Free Shipping on orders over $20

Travelling Lakefield National Park

More than just a detour on the way to The Tip, Lakefield National Park is the most accessible park on the Cape York Peninsula and a destination in its own right.

When to visit: Between July and November



Beyond the popular tourist destinations of tropical north Queensland lies the Cape York Peninsula, a rugged landscape that can chew up and spit out well-meaning travellers whose vehicles succumb to the extreme conditions and endless corrugations. A trip to the tip of Cape York is an ambitious adventure that requires a lot of preparation and a capable rig, but for confident caravanners who want a taste of the peninsula without days of bone-rattling roads, Rinyirru (Lakefield) National Park is the perfect destination.

 

THE FACTS

Lakefield National Park rests within the Laura Basin, a low-lying landscape intersected by a vast network of rivers, floodplains and wetlands that drain into Princess Charlotte Bay. It’s the second largest National Park in Queensland and is said to be the most accessible of the peninsula’s parks. It’s possible to drive from Cairns to the park’s southern entrance near Laura in around five to six hours without ever leaving the blacktop and then once inside the park, the unsealed yet well-maintained Lakefield Road runs north-west through the centre, with dozens of tracks branching off to serene campsites and scenic destinations.

Lakefield National Park is closed for six months of every year, when the wet season makes the majority of tracks impassable as swaths of land are swallowed up by floods. It’s open to the public between July 1 and November 30 when smaller waterways run dry and driving surfaces that weave between waterholes and lagoons dry out enough for easy four-wheeling. It’s best to visit between July and September, when daytime temperatures sit in the low-30s and night-times drop to a comfortable range in the mid-teens. From October until the park closes at the end of November, the temperatures move into the mid-30s, while storms become more common and the humidity soars.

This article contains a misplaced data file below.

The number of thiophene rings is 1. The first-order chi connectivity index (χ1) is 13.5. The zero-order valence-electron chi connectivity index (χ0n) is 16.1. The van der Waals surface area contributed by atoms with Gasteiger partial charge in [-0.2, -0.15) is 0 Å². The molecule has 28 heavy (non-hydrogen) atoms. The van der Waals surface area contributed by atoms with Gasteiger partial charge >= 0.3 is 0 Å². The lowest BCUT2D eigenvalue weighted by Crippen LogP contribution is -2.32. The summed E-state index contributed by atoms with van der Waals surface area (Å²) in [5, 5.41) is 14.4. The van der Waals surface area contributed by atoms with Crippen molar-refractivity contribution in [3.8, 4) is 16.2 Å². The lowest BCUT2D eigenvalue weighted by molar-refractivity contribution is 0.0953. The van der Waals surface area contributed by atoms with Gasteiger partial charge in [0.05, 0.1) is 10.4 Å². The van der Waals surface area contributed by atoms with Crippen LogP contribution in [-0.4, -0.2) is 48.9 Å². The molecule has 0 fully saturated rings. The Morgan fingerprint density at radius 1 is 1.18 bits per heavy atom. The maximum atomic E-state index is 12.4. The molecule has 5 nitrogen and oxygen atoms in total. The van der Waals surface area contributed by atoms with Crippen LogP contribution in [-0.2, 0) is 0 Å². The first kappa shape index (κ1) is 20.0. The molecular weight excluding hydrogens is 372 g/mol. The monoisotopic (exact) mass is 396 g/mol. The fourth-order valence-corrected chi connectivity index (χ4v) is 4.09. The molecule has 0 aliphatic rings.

THE MAP PATROL

My opportunity to visit Lakefield National Park came on the back of a Hema Map Patrol trip to the area in early-September. I joined up with the team in Cairns, after they had pushed the LandCruiser 79 Dual Cab up from Brisbane over the course of a weekend. I was greeted by Bryce, who works as a cartographer and GIS analyst, and is the man responsible for organising and carrying out the bulk of the Map Patrol’s work in the field, with him was Tim, who works in tech support and is the go-to guy for all things HX-1. And of course, myself, editor of Hema’s print and digital publications.

We drove north from Cairns along the Peninsula Developmental Road, passing by Laura on our way to the park’s north-western entrance, which can be reached by heading east at Musgrave. Our first night saw us unfurling swags at the Musgrave roadhouse, where an eclectic crowd of campers were gathered; dusty-skinned enduro-bike riders returning from the cape, caravanners passing through on their big lap, a family of bird watchers from Japan with zoom lenses longer than my forearm and four-wheel drivers of all shapes and sizes.  

In the morning we topped up our diesel (the Map Patrol truck carries a whopping 180-litres between two tanks, plus jerry cans if need be), ran through our daily vehicle checks and hit the road.

THE DRY SEASON

We rolled through the north-western entrance to the park and pulled up at the first of many information boards. Once upon a time, this is where we’d have filled out paper slips to register our camping; these days, however, that’s all taken care of online. The board hasn’t been replaced since this new system was adopted, it’s simply been updated with a laminated sheet of paper that gives a phone number and web address you can use to book sites if you haven’t already. Considering that none of us had any mobile reception since the afternoon before, this struck me as a fairly useless system for anyone on a spontaneous detour, since the only practical option would be to drive directly to the ranger station to register there – but that’s at least another couple of hours drive from that point.  

Fortunately for us, Bryce had organised our campsites well in advance, so we were soon back in our air-conditioned cabin, rumbling up Marina Plains Road. The landscape that rolled p

0 comments

Leave a comment

All blog comments are checked prior to publishing